Antedependent random variables

    Antecorrelation and partial antecorrelation

    Equivalent characterizations

    Some results on determinants and traces

    The first-order case

    Variable-order antedependence

    Other conditional independence models

    Structured Antedependence Models

    Stationary autoregressive models

    Heterogeneous autoregressive models

    Integrated autoregressive models

    Integrated antedependence models

    Unconstrained linear models

    Power law models

    Variable-order SAD models

    Nonlinear stationary autoregressive models

    Comparisons with other models

    Informal Model Identification

    Identifying mean structure

    Identifying covariance structure: summary statistics

    Identifying covariance structure: graphical methods

    Concluding remarks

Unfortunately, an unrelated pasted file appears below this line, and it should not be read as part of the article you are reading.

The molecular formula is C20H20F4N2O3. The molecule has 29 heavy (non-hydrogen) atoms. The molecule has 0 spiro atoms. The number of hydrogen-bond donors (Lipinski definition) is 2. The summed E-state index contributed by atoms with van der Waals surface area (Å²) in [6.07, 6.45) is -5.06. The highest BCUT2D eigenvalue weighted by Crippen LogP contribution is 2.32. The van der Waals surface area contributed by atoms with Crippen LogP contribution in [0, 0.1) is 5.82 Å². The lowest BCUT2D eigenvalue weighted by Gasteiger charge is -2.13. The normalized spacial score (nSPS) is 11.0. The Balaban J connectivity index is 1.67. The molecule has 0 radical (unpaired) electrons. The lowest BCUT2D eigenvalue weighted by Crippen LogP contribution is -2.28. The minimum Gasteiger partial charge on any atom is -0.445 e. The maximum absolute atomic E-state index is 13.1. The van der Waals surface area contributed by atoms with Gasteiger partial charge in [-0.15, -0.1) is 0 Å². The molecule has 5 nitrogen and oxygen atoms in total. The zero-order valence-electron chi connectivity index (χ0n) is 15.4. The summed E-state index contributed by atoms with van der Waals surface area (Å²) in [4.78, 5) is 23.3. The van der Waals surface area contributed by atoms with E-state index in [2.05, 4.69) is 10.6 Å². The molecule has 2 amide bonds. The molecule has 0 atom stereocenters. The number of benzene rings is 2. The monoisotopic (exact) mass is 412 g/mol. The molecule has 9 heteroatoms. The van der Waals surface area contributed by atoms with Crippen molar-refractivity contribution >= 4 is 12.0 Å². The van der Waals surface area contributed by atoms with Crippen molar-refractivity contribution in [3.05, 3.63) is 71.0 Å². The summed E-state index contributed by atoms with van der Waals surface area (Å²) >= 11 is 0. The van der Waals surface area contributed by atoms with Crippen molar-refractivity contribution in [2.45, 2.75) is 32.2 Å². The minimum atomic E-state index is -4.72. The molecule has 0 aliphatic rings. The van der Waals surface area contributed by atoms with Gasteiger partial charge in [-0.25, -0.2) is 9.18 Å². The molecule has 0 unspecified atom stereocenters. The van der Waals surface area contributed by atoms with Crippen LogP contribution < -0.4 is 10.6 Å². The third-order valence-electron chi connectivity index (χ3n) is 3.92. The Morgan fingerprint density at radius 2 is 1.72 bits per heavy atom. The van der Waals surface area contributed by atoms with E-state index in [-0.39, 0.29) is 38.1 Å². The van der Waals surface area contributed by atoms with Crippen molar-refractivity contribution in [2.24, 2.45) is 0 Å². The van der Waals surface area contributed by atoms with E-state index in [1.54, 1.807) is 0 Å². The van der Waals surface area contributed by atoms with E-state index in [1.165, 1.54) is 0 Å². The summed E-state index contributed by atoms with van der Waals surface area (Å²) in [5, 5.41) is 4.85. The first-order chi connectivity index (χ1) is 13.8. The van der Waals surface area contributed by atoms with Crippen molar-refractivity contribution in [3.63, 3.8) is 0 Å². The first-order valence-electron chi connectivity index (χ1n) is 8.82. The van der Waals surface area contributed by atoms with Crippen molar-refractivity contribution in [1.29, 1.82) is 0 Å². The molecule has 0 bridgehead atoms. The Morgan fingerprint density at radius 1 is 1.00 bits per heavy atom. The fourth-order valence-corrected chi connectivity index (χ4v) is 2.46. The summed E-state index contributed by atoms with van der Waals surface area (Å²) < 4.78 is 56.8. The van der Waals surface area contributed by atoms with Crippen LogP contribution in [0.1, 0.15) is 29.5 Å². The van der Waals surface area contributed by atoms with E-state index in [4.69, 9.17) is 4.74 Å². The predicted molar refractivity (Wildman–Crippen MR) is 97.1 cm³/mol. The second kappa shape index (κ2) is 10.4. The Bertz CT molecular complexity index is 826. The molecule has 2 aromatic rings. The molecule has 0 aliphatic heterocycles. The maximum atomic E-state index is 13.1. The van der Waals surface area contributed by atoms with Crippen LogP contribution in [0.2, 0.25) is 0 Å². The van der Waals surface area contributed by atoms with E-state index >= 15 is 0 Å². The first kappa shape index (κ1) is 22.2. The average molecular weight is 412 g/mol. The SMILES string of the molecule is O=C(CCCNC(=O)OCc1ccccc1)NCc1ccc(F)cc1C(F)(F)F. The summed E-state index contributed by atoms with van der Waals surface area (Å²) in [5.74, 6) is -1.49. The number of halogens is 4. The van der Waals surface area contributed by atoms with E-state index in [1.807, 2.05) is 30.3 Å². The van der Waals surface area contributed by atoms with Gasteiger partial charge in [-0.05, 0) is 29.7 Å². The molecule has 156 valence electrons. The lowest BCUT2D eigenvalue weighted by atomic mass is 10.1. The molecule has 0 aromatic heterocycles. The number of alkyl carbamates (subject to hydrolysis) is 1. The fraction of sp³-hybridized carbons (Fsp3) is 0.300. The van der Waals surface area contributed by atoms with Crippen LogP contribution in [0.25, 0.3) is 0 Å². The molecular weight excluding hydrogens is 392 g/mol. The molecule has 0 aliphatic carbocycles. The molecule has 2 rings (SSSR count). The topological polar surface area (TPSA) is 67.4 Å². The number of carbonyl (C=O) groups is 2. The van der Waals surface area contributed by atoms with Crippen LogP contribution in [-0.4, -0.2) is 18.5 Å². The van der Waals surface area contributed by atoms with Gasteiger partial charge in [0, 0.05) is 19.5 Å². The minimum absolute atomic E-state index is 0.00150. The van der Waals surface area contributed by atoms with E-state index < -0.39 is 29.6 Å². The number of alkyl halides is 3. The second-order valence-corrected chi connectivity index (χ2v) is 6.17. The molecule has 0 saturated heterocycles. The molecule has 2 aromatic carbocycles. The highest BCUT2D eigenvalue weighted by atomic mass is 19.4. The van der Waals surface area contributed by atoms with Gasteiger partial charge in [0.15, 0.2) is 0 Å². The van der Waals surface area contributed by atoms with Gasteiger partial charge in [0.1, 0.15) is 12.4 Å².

Likelihood-Based Estimation

    Normal linear AD(p) model

    Estimation in the general case

    Unstructured antedependence: balanced data

    Unstructured antedependence: unbalanced data

    Structured antedependence models

    Concluding remarks

    Testing Hypotheses on the Covariance Structure

    Tests on individual parameters

    Testing for the order of antedependence

    Testing for structured antedependence

    Testing for homogeneity across groups

    Penalized likelihood criteria

    Concluding remarks

    Testing Hypotheses on the Mean Structure

    One-sample case

    Two-sample case

    Multivariate regression mean

    Other situations

    Penalized likelihood criteria

    Concluding remarks

    Case Studies

    A coherent parametric modeling approach

    Case study #1: Cattle growth data

    Case study #2: 100-km race data

    Case study #3: Speech recognition data

    Case study #4: Fruit fly mortality data

    Other studies